When a tenant breaks their lease, they’re often met with frustration. After all, it’s every property owner’s and property management company’s worst nightmare to have a vacancy that they didn’t prepare for. The reality, however, is that not all tenants intentionally end their lease. Sometimes, tenants end their lease for valid reasons – some of them even involve you, the real estate investor.
To find out when tenants can end their lease without repercussions, read on. This article will explain the times when tenants can end their lease for reasons that aren’t their fault.
What does it mean when a tenant breaks their lease?
In general, lease agreements are hard to break. Property owners (aka you) don’t want their tenants to leave unexpectedly, as that would mean more expenses on their part. If a tenant insists to end their lease before it’s due to end, the owner is allowed to collect a fee for its early termination.
When a tenant breaks their lease, that means that they’ve signed off their rights to live in the rental property. It allows the property owner to re-rent the unit to another tenant. In short, it means that the tenant is not the tenant anymore.
As a rule of thumb, tenants aren’t allowed to break their lease whenever they want. Rental contracts typically run for a predetermined period – for instance, one year for a “regular” rental or one month for a short-term rental.
However, there are a handful of situations wherein the tenant can end their lease without repercussions or penalties. That’s what we’ll talk about below.
When can a tenant legally break their lease?
#1 If the landlord fails to provide a habitable property
By now, you are probably aware that you’re responsible for how habitable your South Florida rental property is. Essentially, this means that you should maintain your rental’s condition and ensure that it’s in tip-top shape at all times. However, if you fail to do this (e.g. you don’t conduct regular repairs, clean the unit, etc.), your tenants can claim that their safety is at risk. Therefore, they can terminate their rental contract without any repercussions.
Of course, word of mouth won’t be sufficient to prove that the property is uninhabitable. They’ll need to file a complaint and wait for an inspector to verify if the claim is valid. Alternatively, they could report it to you, and if you don’t do anything, that could be legal grounds to end the lease agreement.
To mitigate this, partner with a property management firm that can conduct regular repairs, maintenance, inspections, and more. That way, your tenants can continue to live in a rental home that’s safe and secure.
#2 If the landlord displays “bad” behavior
Tenants can also end their lease early if their landlord is at fault. For instance, if their landlord enters the unit without first informing their tenants, they can end their lease for that reason. By law, landlords are not allowed to enter a rental unit (even if they own it) if they do not get the go signal from its inhabitants. So, if you plan to conduct repairs, be sure to let your tenant know, or else they’ll break their rental contract.
An obvious reason for breaking the lease is bad behavior from the real estate investor. If the landlord threatens their tenants for not paying their rent on time, this can be legal grounds for ending the lease agreement. Plus, if the property owner makes inappropriate advances towards a tenant, the tenant can file a complaint and break their lease to get out of that risky situation.
#3 If the tenant is a victim of domestic violence
If your tenant’s safety is at risk, they may be able to break the lease. As long as they can prove that they’ve been victims of domestic violence (e.g. emergency protective order or police report), they can ask their landlord to terminate their lease agreement. In general, the act of violence must have happened in the past 3 to 6 months, but this may vary by state, so be sure to consult your property management agent.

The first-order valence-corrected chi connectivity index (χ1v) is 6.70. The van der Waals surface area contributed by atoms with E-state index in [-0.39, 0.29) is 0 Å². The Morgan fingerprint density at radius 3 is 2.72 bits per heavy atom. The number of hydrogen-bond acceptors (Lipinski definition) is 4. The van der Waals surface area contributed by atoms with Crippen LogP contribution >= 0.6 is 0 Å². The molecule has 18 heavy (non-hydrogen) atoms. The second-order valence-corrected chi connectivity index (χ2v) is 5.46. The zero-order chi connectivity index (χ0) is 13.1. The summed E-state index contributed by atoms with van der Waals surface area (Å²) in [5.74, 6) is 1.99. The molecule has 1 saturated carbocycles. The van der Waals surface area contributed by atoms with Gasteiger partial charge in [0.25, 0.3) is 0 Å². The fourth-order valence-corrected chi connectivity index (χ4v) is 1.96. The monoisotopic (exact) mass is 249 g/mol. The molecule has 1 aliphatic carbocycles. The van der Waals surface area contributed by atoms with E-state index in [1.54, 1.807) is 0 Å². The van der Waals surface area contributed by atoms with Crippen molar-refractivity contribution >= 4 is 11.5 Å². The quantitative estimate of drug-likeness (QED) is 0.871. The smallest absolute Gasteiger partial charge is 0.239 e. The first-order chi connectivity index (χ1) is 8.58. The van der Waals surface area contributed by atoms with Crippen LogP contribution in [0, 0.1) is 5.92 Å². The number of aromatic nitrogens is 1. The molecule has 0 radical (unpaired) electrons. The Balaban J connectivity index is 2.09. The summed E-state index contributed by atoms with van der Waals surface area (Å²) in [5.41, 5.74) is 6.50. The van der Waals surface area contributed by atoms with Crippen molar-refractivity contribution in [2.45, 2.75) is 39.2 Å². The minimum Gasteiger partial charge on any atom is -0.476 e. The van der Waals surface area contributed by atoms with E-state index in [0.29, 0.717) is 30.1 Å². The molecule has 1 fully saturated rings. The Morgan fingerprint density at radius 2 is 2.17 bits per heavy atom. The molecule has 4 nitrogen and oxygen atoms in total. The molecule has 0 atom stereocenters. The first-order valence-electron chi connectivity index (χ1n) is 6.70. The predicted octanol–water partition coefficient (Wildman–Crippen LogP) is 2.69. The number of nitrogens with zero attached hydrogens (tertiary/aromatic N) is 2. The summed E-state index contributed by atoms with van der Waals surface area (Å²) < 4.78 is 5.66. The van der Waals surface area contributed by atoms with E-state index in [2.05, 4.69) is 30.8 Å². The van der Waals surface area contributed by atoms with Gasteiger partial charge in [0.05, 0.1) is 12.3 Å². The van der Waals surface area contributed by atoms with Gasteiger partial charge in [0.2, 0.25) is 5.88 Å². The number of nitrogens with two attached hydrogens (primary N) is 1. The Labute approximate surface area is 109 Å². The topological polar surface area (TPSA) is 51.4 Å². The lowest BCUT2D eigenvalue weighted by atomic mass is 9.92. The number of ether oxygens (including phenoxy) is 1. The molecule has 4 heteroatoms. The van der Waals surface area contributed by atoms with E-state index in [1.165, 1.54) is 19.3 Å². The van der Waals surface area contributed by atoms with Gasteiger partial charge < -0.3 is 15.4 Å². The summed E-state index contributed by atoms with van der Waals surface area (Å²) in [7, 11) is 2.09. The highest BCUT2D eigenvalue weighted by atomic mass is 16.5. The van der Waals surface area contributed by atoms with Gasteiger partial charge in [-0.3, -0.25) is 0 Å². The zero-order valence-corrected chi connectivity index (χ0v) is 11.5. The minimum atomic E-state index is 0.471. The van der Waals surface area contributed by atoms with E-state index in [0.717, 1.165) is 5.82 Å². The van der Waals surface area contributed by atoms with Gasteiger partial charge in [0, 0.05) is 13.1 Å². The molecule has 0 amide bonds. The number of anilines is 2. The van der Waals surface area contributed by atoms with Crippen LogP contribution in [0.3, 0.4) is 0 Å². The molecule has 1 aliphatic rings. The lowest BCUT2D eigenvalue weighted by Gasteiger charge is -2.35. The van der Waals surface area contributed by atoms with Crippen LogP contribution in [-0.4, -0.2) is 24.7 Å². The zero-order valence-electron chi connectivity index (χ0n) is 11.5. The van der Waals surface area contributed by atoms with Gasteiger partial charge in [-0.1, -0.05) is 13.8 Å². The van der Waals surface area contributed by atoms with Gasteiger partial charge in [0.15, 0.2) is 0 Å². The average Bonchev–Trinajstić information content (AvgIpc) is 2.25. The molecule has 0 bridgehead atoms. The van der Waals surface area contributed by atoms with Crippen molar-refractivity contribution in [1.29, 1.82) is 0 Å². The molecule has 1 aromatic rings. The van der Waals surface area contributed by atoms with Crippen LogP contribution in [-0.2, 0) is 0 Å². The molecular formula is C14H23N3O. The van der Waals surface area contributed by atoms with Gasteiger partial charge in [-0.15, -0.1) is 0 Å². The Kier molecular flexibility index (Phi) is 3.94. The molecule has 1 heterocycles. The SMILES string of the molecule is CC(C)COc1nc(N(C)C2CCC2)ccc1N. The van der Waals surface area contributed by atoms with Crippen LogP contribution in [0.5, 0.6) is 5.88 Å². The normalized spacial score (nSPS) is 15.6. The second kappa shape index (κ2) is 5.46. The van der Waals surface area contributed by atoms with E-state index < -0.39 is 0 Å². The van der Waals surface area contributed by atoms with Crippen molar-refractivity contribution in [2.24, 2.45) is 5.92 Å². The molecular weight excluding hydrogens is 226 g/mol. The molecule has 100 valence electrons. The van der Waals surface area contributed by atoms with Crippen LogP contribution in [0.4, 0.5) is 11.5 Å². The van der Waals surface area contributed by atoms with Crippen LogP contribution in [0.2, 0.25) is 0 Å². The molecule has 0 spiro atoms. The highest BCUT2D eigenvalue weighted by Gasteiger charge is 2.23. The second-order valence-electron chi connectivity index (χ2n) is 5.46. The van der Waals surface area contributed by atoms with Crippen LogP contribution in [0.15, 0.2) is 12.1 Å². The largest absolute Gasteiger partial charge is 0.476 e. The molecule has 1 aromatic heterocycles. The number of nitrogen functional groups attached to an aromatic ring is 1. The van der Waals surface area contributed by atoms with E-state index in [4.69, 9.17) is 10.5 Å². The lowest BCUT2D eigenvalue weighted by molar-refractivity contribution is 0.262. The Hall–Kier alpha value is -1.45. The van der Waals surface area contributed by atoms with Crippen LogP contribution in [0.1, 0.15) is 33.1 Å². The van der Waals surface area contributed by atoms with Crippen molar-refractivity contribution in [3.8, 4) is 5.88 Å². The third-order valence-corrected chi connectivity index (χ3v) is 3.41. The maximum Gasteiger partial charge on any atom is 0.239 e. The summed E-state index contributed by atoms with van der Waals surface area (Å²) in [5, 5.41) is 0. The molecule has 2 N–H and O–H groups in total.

Furthermore, the tenant may need to provide the property owner with written notice of at least 30 days prior to the desired termination date. If the property owner agrees, the tenant does not need to pay the remaining rent. They will only need to pay the rent up to the termination date.
#4 If the rental property is illegal
Tenants can also end their lease if they’ve been renting out an illegal rental unit all along. This can happen when the property owner rents out their home without consulting the homeowners association (HOA). Be sure to thoroughly read your HOA’s rules and regulations to find out if you can turn your property into a rental, or ask your South Florida property management firm to look into this for you.
In this situation, the tenant may be entitled to a return of their rent. They may also be entitled to money that they can use to find another rental apartment or home.
#5 If the tenant needs to serve in the military
According to the Servicemembers Civil Relief Act or SCRA, military members can legally end their lease agreement if they need to serve, or if they receive orders that would require them to relocate for a period of over 90 days. In this situation, it would be illegal for the property owner to say no to the tenant’s request.
As long as the tenant provides the landlord with a written notice and a copy of the orders coming from a commanding officer, they can end their lease agreement legally.
When you partner with Luxury Property Care, you can rest assured that you’ll have experts to guide you along the way. Our team has been serving the South Florida area for years – we know when your tenant can and can’t terminate their lease agreement early. And if they are allowed, we’ve got the expertise to help you re-rent your unit in no time.
For more information, call us at (561) 944 – 2992 or complete our contact form today. One of our representatives will provide you with an obligation-free quote for our South Florida property management services.